The other Georgian on the committee, U.S. Rep. Hank Johnson of Lithonia, said mass shootings over the years justified the need for the sweeping package that would raise the age for buying semiautomatic rifles from 18 to 21, expand background checks, ban high-capacity magazines for ammunition and curtail bump stocks that enable semiautomatic rifles to fire faster and akin to machine guns.
Recent shootings in Uvalde and Buffalo, New York, as well as high-profile incidents over the years in Las Vegas, Parkland, Florida, and Sandy Hook, Connecticut, demonstrated that more is needed beyond arming “good guys with a gun,” Johnson said.
“When will we stop relying upon this failed notion that the only thing that stops bad guys is good guys?” he said during debate. “Congress can stop some bad guys with some good legislation, and that’s what we’re here to do today.”
Much of the discussion during Thursday’s hearing showed a clear partisan divide. While Johnson, McBath and the other Democrats called for stricter gun laws, Republicans said any limits on the sale or purchase of guns and accessories would make schools and law-abiding citizens less safe while infringing on Second Amendment rights.
“We all want to keep children safe in school, but this bill wouldn’t do that,” said Ohio U.S. Rep. Jim Jordan, the ranking Republican on the Judiciary Committee. “This bill is just another Democrat attack on the Second Amendment, and it’s likely just the start.”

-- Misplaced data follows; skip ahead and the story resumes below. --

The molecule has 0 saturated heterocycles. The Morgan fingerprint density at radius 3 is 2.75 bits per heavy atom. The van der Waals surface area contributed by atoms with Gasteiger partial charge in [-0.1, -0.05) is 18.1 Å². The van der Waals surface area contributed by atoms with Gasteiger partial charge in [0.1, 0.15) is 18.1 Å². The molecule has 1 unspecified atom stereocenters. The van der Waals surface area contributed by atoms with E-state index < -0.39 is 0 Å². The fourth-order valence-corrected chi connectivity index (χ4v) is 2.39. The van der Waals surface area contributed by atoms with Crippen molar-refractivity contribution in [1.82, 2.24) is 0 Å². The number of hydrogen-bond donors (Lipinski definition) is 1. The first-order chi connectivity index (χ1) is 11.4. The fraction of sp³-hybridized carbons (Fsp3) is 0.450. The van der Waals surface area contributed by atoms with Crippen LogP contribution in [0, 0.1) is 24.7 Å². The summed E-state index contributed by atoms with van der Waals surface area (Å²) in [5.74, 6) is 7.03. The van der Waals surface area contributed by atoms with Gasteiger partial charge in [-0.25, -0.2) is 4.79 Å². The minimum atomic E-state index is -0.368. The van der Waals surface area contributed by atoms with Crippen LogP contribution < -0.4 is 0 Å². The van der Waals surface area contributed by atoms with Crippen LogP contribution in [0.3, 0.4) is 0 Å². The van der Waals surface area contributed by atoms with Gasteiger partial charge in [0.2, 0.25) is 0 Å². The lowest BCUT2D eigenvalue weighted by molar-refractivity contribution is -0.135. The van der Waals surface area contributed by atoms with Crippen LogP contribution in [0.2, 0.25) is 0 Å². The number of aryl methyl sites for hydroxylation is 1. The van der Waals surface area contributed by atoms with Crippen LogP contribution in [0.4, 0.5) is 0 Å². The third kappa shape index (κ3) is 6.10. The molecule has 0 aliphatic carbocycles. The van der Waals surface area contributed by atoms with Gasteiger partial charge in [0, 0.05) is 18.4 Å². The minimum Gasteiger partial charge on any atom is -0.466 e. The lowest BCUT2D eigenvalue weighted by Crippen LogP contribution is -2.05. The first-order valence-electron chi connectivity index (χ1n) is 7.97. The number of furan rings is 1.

The gun safety legislation was approved by the committee on a party-line vote, lining up floor action for next week. The House is also expected to bring to the floor a separate bill sponsored by McBath that would create a national “red flag” law to allow guns to be taken away from people deemed a threat to themselves or others. Speaker Nancy Pelosi also says she would like a vote on reinstating a ban on assault weapon.
Meanwhile, a bipartisan group of U.S. senators is in discussions in hopes of coming up with a package that can get the support of 60 members in that chamber to avoid a filibuster. As a result, whatever the Senate comes up with is likely to be less sweeping and far-reaching than what House Democrats are pushing.